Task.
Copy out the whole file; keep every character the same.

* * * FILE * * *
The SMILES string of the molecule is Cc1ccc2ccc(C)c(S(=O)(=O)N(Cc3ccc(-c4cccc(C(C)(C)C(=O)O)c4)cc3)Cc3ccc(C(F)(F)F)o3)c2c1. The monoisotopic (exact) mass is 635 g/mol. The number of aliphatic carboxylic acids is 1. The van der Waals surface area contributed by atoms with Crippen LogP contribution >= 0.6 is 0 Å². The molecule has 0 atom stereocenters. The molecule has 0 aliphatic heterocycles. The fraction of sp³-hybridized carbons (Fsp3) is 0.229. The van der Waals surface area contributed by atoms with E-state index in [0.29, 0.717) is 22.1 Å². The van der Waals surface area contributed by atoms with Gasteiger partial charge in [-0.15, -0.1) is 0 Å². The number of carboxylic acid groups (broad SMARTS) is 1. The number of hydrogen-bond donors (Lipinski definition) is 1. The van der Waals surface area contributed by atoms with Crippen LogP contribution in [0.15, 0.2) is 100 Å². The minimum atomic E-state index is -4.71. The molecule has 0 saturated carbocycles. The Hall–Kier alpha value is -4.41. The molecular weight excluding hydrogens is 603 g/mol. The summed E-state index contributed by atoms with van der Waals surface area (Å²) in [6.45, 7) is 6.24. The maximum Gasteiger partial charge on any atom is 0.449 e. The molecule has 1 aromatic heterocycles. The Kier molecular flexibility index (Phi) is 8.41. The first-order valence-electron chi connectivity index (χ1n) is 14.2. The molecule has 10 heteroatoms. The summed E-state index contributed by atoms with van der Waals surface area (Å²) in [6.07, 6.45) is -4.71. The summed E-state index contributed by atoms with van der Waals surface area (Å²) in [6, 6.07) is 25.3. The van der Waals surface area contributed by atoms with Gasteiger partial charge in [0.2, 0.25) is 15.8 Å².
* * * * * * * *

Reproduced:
The SMILES string of the molecule is Cc1ccc2ccc(C)c(S(=O)(=O)N(Cc3ccc(-c4cccc(C(C)(C)C(=O)O)c4)cc3)Cc3ccc(C(F)(F)F)o3)c2c1. The monoisotopic (exact) mass is 635 g/mol. The number of aliphatic carboxylic acids is 1. The van der Waals surface area contributed by atoms with Crippen LogP contribution >= 0.6 is 0 Å². The molecule has 0 atom stereocenters. The molecule has 0 aliphatic heterocycles. The fraction of sp³-hybridized carbons (Fsp3) is 0.229. The van der Waals surface area contributed by atoms with E-state index in [0.29, 0.717) is 22.1 Å². The van der Waals surface area contributed by atoms with Gasteiger partial charge in [-0.15, -0.1) is 0 Å². The number of carboxylic acid groups (broad SMARTS) is 1. The number of hydrogen-bond donors (Lipinski definition) is 1. The van der Waals surface area contributed by atoms with Crippen LogP contribution in [0.15, 0.2) is 100 Å². The minimum atomic E-state index is -4.71. The molecule has 0 saturated carbocycles. The Hall–Kier alpha value is -4.41. The molecular weight excluding hydrogens is 603 g/mol. The summed E-state index contributed by atoms with van der Waals surface area (Å²) in [6.45, 7) is 6.24. The maximum Gasteiger partial charge on any atom is 0.449 e. The molecule has 1 aromatic heterocycles. The Kier molecular flexibility index (Phi) is 8.41. The first-order valence-electron chi connectivity index (χ1n) is 14.2. The molecule has 10 heteroatoms. The summed E-state index contributed by atoms with van der Waals surface area (Å²) in [6.07, 6.45) is -4.71. The summed E-state index contributed by atoms with van der Waals surface area (Å²) in [6, 6.07) is 25.3. The van der Waals surface area contributed by atoms with Gasteiger partial charge in [0.2, 0.25) is 15.8 Å².